14 June 2016
The Nice Guys review
Truth be told, if you aren't already a fan of writer/director Shane Black then The Nice Guys probably isn't going to change that. It's unmistakably his, a film noir inspired buddy movie that never veers too far from the tone and style on display in both Kiss Kiss, Bang Bang and (to a lesser extent) Iron Man 3. It's cynical. It's funny. It's got a strange sense of heart. But most importantly, it's a film with instantly captivating main characters.
We follow private eye Holland March and enforcer Jackson Healy as they team up in order to find a missing girl, but (as is to be expected) The Nice Guys is more interested in it's characters than it is the plot. To describe our main duo as flawed would be an understatement - Holland is an alcoholic single father who has to be driven around by his teenage daughter; Healy is a bitter divorcee who makes a living assaulting people. Neither are what you might consider to be good people, but therein lies the brilliance of Shane Black's writing - he balances the cynicism of these characters with beats that help show us that they'd jump at the chance to do the right thing if only given the opportunity. As with Kiss Kiss, Bang Bang, it's not so much that our characters are bad people, it's that they've been corrupted by a bad world.
But that corruption has yet to take a hold of Holland's daughter. Holly March is effectively our third protagonist, exhibiting all of the more conventionally heroic traits that Holland and Healy don't - courage, resourcefulness, a sense of right and wrong. In a lot of ways The Nice Guys is all about the loss of innocence, and Holly is the perfect vehicle for that - she's smart enough to know how the world works but young enough to remain optimistic, and her very presence is enough to help make both her father and Healy if not good people, then at least slightly better ones. She epitomises that strange sense of heart I mentioned earlier, helping make The Nice Guys a more hopeful movie than it has any right to be - and maybe most importantly, she isn't just "the kid character". Between Holly and Iron Man 3's Harley, Shane Black has proven himself to be very good at both writing for and casting children, and I'm hoping that Angourie Rice will see the same success following this that Ty Simpkins did following Iron Man 3.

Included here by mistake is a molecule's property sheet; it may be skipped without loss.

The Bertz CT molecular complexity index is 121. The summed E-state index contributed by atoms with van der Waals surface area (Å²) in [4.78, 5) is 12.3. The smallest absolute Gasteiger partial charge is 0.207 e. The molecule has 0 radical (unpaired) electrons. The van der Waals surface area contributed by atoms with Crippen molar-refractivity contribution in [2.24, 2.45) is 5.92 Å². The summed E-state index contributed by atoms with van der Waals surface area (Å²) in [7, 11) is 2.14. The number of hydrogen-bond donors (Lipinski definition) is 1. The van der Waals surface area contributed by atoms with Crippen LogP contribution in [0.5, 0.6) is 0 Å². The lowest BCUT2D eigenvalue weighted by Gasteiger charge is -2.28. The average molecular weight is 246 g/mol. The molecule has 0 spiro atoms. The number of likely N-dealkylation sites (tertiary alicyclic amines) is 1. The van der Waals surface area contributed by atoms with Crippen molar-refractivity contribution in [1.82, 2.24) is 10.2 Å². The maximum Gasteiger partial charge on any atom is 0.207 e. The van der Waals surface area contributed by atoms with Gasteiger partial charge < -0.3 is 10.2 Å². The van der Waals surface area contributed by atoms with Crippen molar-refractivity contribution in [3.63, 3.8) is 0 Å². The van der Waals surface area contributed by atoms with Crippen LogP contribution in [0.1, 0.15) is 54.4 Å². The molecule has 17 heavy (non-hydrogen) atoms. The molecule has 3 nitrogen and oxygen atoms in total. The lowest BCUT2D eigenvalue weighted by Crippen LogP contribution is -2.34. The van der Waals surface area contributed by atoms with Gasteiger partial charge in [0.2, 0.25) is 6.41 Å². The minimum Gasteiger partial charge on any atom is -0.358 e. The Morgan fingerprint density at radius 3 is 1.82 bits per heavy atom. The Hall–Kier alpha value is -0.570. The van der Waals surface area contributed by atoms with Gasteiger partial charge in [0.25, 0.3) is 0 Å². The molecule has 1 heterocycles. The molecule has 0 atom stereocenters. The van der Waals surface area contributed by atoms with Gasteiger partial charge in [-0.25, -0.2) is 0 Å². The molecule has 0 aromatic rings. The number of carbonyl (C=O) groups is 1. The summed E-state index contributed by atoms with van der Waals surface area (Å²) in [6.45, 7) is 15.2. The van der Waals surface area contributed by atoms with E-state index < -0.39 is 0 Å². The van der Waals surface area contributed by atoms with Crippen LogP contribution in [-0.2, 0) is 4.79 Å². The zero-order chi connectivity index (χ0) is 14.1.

If that sounds a little heavy, don't worry - the vast majority of the film is actually focused on being nothing more than as entertaining as possible. You may not find yourself clutching at your sides with laughter all the time - it's not that kind of movie - but it's still consistently funny thanks to a dark sense of humour, some excellent physical comedy, and a couple of great performances from both Ryan Gosling and Russell Crowe. Gosling is the more obviously funny of the two simply because he has more opportunities to be so, but Crowe is John Goodman levels of good when given the chance, which is pretty much the highest compliment I can possibly give.
And although The Nice Guys has a plot just as convoluted as the one in Kiss Kiss, Bang Bang, where that felt confusing and vague this is instead fairly easy to follow, doling out the required information often enough for you to keep track of what's going on. That's not to say that he's completely avoided the flaws present in his previous films - as with both Kiss Kiss, Bang Bang and Iron Man 3, the middle section is a little saggy, and there are jokes that just don't land as intended - but on the whole it does feel like he's progressed as a director without losing the distinctive voice that made him so exciting to begin with.
Which makes The Nice Guys simply a damn good film, Shane Black operating at his Shane Black-iest, and as long as you're on board for that then I doubt you'll be disappointed with a film that is never anything less than consistently entertaining. In a time when Hollywood at large is relying almost exclusively on pre-existing intellectual properties, the work of a genuine auteur is both hugely refreshing and downright vital, and that is exactly what The Nice Guys offers.